So students have their Singles Manifesto assignments coming due, so this week was the session where they could peer review each other’s week (I’m primarily a writing instructor, so peer review is a mainstay in my pedagogy). I’m choosing to take this week’s posting to reflect on things midstream, as it was the midpoint of the semester, and hence, midterm week.
Halfway through each course, I solicit feedback from my students as to what they like about the course, as well as what could be improve. Since this is a course that comes from my soul in ways my writing courses don’t, and this is my first time teaching it, I was particularly anxious to hear the feedback.
Some positive remarks I got were: “I like the writing assignments because it feels like a journal about my singlehood journey…I like that we discuss positive ways to view singlehood.” Quite a few liked the assignments where they go to a restaurant and movie theater solo (“these activities…can potentially help students overcome insecurities of being single or alone”). I’m not a big lecturer in my teaching style, so our sessions consist of writing exercise, small-group discussion, and whole-group discussion. Students appreciate that. But, of course, I’m always looking to spice things up.
One student suggested stating a question and students offering their opinions, much like a Socratic seminar. I did that quite a bit in my Honors Composition course last semester, and we had some pretty passionate discussions. I’m thinking that would be a great thing for future readings, particularly when they come from Happy Singlehood.
A couple of students suggested more discussion about popular culture, which is our next unit J. Another suggested discussing the sex lives of single adults, which is very valid. Perhaps a student question can lend itself to it, and maybe in the course syllabus, I can put a disclaimer, “We will discuss sex in the course.” In the first assignment, I might have as a guiding question, “If you have sexual needs, how will you get them met?” Of course, students don’t have to answer it; it’s just a point of discussion. They are college students, but our administration is very conservative, so I have to be careful. Something to reflect on.
Some ideas: show an episode of a matrimaniacal TV show (The Wonder Years is the first one that comes to mind, mostly because I already have DVDs of all the seasons and Wi-fi at my school doesn’t allow for YouTube or Netflix viewing; there’s also The Simpsons episode where Marge tries to promote a “Families Come First” tax initiative). Maybe guest speakers? It’s a one-credit, one-hour a week course so, sadly, I’m limited in the things I can really do with it. But, if/when I design this as an online course for purchase (or maybe a face-to-face course), who knows what can be done?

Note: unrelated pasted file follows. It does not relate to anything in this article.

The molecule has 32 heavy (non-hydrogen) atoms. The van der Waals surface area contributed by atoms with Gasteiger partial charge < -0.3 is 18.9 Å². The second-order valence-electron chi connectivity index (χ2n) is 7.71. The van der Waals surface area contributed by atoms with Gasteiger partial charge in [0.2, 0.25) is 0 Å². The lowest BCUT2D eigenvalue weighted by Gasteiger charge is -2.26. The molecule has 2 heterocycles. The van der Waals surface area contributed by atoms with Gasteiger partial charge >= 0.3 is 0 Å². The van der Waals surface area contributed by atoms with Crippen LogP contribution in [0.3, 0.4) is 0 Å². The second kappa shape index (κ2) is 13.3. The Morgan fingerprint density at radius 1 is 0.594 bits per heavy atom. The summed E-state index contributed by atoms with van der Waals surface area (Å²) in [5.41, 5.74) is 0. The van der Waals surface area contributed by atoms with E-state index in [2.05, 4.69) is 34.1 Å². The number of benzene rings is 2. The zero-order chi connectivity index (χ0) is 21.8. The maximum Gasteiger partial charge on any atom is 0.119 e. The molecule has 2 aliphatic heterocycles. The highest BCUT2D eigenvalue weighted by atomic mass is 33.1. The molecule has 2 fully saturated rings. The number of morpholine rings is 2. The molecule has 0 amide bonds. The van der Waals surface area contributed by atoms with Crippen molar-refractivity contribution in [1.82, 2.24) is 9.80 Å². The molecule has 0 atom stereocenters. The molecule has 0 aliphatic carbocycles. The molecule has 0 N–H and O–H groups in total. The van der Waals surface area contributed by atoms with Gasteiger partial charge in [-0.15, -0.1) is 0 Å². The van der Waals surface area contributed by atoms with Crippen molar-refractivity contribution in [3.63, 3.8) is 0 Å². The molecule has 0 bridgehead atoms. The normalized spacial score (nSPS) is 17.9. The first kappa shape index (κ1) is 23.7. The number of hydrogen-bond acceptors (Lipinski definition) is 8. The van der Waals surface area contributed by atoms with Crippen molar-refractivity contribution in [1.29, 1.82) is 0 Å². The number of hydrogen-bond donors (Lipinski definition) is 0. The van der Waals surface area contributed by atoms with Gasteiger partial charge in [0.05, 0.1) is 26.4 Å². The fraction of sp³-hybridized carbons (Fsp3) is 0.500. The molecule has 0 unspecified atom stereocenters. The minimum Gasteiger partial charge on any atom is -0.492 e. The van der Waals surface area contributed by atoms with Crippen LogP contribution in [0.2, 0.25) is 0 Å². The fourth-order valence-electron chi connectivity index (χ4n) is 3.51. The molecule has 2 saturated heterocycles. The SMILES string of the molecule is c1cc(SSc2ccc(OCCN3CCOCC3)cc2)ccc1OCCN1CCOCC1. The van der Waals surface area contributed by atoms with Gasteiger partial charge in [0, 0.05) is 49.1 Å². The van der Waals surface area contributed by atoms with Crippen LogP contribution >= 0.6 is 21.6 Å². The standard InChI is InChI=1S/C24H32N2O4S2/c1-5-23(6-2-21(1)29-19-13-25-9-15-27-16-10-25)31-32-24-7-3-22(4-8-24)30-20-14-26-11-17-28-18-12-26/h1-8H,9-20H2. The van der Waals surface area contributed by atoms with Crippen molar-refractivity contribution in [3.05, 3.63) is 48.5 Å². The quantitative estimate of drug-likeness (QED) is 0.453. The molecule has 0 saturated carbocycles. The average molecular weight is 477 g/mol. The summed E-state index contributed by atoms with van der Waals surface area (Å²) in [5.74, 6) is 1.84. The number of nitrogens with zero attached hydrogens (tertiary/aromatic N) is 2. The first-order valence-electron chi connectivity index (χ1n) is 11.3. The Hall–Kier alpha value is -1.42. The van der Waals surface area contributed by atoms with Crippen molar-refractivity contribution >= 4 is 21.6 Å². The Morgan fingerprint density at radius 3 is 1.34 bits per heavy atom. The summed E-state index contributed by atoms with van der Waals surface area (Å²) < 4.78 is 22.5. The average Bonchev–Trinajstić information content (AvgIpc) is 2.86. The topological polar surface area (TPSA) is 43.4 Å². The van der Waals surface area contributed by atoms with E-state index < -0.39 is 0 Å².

More to come! We’re off this upcoming week (spring break is a nice perk of my profession), so we’ll see you in two weeks!
For this week, students read Chapter 3, “Social Defiance,” of Elyakim’s book. After a quiz (“What ideas from Chapter 3 resonated with you?”) and freewrite (“How can the material in the chapter benefit married couples?”, we discussed how we might overcome some of the ways the system is set up to marginalize singles. We had an interesting discussion of “discrimination” vs. “marginalization” as relates to relationship status. Mary brought up the idea that couples exclude singles from their gathering is small potatoes compared to laws. Her quiz, in which she reacted to it, suggested a passion for wanting to change some of the laws. I’m looking forward to our assignment later in the semester where students advocate for changes to policies that favor the married.
Tammy brought up that having a positive attitude about yourself as a single can actually change people’s perceptions. I brought up how whenever someone asks whether I’m married, I say “I’m happily solo.” If you compare it with “no,” the former conveys a position of confidence in one’s singlehood in the face of a potential singlist/matrimaniacal comment. I’ll say “I’m happily solo,” or “I’m in a relationship with myself.” Most of the time, people appear to respect that, and I get a look of admiration or two. Like the “childfree by choice” response, these few words contain several implicit messages: 1) I’m solo (which I think sounds more powerful than “single”); 2) I’m happy that way; 3) I like me; and 4) I’m not looking to be set up. It’s empowering. (Part of this paragraph is taken from my upcoming book.)
We discussed “amatonormativity” in more detail, which is present in college students. Mary lamented about how a lot of the time, when someone couples up, that person forgets all about their friends. I remember having that same complaint about one of my best friends in high school when he got together with a girlfriend (now his wife). It’s a bummer, but one of the pieces of advice I give to readers when they couple up is not to abandon their single friends. If the romance dies, they will need their single friends to help them “reacclimate” to single life again.